And if you can read it right, that is take the show in totality and decipher it like a text, interpreting the signs which the whole melee is emitting, then BETT is an important indicator of what topics and trends are current and relevant. As each BETT comes and goes, the relative importance of technologies and the ideas associated with them changes. 10 years ago all talk was of interactive whiteboards, whereas today IWBs though important are only a single theme in the rich tune which BETT plays. Last year 3D projection featured very largely and even in one year the importance of this technology appears to have dimmed a little and the cutting edge has shifted a little further. This year it may be too early to read all of the signs from BETT (this was written before the show is officialy open), but with the risk of getting it wrong, we suggest that a few themes are bubbling near to the top of the melting pot. These are cloud computing and the new computing curriculum for England which begins in September 2014. The Cloud is important as many educational services are migrating to this method of delivery. Education in this respect is simply following the path led by business where the growth in cloud services such as software as a service (where you basically rent your programs via the internet rather than installing them locally) have been happening for some time now. The change to the new ICT curriculum is real and soon to be upon us, and many BETT attendees from England will be looking for contact with providers who can help them deliver this.

So what to say about Reivo and our audience response system 'Ombea'. How do we fit into this? What do we bring to the BETT party?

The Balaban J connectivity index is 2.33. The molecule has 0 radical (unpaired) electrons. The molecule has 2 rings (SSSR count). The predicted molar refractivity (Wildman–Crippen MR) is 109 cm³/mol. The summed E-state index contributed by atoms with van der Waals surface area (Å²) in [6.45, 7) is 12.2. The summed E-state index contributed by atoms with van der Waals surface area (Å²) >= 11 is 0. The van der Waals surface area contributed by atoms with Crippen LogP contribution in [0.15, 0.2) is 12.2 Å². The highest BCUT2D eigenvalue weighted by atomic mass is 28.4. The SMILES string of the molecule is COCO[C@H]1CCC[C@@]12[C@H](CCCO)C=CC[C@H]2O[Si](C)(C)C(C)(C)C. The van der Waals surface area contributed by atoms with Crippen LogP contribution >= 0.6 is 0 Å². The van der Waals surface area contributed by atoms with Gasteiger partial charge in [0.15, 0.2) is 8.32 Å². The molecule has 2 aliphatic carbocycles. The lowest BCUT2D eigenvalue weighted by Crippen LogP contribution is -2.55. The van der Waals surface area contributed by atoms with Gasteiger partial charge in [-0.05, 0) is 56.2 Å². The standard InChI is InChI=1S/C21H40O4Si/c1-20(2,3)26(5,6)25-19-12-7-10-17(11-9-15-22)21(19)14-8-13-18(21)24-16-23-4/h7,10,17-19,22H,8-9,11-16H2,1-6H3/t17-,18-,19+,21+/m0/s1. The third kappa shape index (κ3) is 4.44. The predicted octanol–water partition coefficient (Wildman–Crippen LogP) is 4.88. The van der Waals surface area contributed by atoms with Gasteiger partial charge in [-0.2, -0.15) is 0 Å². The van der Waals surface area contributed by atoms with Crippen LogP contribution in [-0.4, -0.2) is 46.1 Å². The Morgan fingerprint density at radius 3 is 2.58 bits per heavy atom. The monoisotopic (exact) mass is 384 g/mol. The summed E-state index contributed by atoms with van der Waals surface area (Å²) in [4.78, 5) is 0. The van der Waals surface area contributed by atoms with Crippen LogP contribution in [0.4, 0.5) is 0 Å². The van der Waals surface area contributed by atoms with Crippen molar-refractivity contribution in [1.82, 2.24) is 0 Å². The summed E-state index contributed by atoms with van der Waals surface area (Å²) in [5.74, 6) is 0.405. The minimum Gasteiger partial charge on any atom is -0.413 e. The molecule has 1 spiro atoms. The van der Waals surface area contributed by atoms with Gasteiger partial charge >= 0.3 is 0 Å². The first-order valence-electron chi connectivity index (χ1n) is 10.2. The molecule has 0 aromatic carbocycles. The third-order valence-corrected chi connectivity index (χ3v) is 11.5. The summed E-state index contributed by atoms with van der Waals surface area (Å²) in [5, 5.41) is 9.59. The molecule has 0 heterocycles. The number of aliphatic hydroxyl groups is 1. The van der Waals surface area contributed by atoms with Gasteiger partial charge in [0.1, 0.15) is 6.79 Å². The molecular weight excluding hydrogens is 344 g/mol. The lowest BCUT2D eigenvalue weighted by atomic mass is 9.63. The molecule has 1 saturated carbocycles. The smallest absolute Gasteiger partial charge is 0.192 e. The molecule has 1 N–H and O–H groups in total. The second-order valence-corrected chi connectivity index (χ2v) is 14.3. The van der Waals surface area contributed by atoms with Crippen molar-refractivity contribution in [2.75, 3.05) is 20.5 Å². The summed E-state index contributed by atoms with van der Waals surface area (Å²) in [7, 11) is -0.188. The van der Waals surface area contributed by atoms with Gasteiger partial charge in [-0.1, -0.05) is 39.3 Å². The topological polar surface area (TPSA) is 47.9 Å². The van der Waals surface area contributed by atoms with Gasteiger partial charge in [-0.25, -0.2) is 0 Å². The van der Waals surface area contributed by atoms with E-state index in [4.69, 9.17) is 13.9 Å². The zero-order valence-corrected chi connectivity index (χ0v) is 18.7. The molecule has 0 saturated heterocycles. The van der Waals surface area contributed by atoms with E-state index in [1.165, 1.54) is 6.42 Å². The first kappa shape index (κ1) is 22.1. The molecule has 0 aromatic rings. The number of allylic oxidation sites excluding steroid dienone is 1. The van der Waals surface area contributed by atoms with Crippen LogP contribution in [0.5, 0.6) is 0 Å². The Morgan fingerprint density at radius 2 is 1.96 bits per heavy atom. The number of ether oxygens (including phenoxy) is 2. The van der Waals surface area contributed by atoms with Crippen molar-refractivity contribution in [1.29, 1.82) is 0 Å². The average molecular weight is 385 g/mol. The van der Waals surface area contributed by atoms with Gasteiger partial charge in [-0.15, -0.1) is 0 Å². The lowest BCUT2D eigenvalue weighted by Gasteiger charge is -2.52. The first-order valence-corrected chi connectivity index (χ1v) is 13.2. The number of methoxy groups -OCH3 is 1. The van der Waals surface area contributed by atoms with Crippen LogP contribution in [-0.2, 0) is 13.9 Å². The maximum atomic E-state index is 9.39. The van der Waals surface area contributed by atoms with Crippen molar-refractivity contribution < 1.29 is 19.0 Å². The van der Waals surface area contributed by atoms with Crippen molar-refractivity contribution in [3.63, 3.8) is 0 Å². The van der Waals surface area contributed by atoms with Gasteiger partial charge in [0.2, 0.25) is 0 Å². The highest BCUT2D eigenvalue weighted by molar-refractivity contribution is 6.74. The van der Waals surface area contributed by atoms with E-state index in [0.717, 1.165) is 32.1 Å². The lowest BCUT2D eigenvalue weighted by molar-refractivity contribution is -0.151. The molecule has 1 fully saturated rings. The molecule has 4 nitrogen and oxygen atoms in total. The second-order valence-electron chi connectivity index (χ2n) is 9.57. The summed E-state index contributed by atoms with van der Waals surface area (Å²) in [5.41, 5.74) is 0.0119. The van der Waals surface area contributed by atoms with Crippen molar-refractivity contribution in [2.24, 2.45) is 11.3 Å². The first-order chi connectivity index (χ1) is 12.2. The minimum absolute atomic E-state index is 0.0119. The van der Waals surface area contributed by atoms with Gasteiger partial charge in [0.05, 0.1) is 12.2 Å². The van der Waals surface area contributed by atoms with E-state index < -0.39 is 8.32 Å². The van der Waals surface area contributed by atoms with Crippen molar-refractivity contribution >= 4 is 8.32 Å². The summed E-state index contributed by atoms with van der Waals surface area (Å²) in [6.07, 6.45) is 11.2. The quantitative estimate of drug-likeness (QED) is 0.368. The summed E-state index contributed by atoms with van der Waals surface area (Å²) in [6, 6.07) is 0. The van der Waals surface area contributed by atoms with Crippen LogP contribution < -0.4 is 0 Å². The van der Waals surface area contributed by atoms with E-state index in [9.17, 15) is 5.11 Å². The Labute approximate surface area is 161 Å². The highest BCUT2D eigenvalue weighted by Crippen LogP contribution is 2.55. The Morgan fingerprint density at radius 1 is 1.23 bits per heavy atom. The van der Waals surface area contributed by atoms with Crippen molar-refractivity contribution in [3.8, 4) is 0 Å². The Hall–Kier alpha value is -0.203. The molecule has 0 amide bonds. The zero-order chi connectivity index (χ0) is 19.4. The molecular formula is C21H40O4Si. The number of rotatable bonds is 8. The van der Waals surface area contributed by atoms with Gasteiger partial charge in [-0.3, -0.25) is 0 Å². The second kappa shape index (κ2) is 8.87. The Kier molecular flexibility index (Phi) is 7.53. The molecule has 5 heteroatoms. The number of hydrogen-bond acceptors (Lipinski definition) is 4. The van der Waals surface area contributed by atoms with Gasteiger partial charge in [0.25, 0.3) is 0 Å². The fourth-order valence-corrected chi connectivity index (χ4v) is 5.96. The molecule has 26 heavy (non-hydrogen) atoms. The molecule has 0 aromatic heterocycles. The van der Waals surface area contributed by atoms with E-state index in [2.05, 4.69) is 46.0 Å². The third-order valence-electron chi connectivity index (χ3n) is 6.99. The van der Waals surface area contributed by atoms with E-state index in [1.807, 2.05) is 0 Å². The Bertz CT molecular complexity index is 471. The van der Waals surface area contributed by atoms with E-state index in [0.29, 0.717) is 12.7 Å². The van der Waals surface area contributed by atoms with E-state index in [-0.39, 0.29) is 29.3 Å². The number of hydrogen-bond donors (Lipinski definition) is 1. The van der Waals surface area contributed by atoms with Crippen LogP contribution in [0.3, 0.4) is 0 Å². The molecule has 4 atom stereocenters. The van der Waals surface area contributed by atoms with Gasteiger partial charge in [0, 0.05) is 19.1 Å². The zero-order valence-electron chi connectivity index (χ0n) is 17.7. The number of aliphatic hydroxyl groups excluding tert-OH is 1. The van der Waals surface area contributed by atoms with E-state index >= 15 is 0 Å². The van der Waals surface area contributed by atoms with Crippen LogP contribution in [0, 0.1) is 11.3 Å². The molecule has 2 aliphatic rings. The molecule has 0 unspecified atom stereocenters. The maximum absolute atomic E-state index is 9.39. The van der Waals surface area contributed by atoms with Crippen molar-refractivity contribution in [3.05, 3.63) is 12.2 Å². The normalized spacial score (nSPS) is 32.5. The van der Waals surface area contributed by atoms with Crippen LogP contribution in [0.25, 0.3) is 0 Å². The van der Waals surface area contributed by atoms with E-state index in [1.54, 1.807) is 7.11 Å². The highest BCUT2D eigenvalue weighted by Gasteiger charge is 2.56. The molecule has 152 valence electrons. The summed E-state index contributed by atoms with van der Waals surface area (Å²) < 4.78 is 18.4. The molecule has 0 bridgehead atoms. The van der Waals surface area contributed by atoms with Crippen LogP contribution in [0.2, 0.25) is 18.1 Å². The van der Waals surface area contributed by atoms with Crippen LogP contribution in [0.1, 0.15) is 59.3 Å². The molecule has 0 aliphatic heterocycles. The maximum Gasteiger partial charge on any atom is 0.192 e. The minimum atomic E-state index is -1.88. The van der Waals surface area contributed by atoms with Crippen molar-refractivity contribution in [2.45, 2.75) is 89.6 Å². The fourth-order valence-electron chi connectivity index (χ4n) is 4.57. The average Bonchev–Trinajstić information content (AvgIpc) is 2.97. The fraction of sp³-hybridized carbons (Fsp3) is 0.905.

Although the most strident themes of BETT may change from year to year, certain underlying themes are constant. One such underlying theme (we would argue), is the goal of doing excellent assessment (both formative and summative) using technology where appropriate. Well designed assessments for students help them reflect on what they have learned and strengthen their grasp of material, and the data which teachers get from timely assessment can help them plan and deliver better lessons in the future. Technologies and approaches may change over the years, but time and time again we see that classrooms where teachers use assessment as an integral part of the teaching package, the quality of the teaching and learning is higher. We are confident that our assessment solution Ombea can really help teachers achieve this and we will be delighted to explain this in more detail.

Ombea may be a relatively new product to the UK, but the Reivo team who support it have many decades of BETT experience between them. We won't hype our product, and talk one hundred miles an hour at you about how this will 'transform learning' or fire any other buzz words at you. This is because we know that the only thing which can really transform learning is an excellent teacher. We are very sure about what Ombea can do in the classroom, confident that our product has been designed from the ground up to deliver, and we'd welcome the chance to talk to you about this with the minimum amount of razamatazz and the maximum amount of realism. So please visit our stand and take us up on this offer.

And if we don't live up to that promise, you can at least help yourself to some of our freebies or try your luck in our competition ;-)